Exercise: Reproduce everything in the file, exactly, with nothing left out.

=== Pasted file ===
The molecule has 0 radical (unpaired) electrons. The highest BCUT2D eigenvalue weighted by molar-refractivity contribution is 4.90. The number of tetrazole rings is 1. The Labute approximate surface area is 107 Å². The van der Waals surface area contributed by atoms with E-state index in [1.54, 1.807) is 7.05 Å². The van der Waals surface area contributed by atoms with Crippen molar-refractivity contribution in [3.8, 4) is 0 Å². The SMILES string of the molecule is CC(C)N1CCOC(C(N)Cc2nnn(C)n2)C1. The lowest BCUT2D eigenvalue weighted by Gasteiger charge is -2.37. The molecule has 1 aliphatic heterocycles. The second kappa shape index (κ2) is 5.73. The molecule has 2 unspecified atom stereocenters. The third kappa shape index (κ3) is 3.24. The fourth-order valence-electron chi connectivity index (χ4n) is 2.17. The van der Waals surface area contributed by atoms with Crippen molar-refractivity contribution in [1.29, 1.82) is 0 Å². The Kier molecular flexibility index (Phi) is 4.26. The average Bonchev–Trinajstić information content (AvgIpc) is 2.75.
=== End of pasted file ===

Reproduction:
The molecule has 0 radical (unpaired) electrons. The highest BCUT2D eigenvalue weighted by molar-refractivity contribution is 4.90. The number of tetrazole rings is 1. The Labute approximate surface area is 107 Å². The van der Waals surface area contributed by atoms with E-state index in [1.54, 1.807) is 7.05 Å². The van der Waals surface area contributed by atoms with Crippen molar-refractivity contribution in [3.8, 4) is 0 Å². The SMILES string of the molecule is CC(C)N1CCOC(C(N)Cc2nnn(C)n2)C1. The lowest BCUT2D eigenvalue weighted by Gasteiger charge is -2.37. The molecule has 1 aliphatic heterocycles. The second kappa shape index (κ2) is 5.73. The molecule has 2 unspecified atom stereocenters. The third kappa shape index (κ3) is 3.24. The fourth-order valence-electron chi connectivity index (χ4n) is 2.17. The van der Waals surface area contributed by atoms with Crippen molar-refractivity contribution in [1.29, 1.82) is 0 Å². The Kier molecular flexibility index (Phi) is 4.26. The average Bonchev–Trinajstić information content (AvgIpc) is 2.75.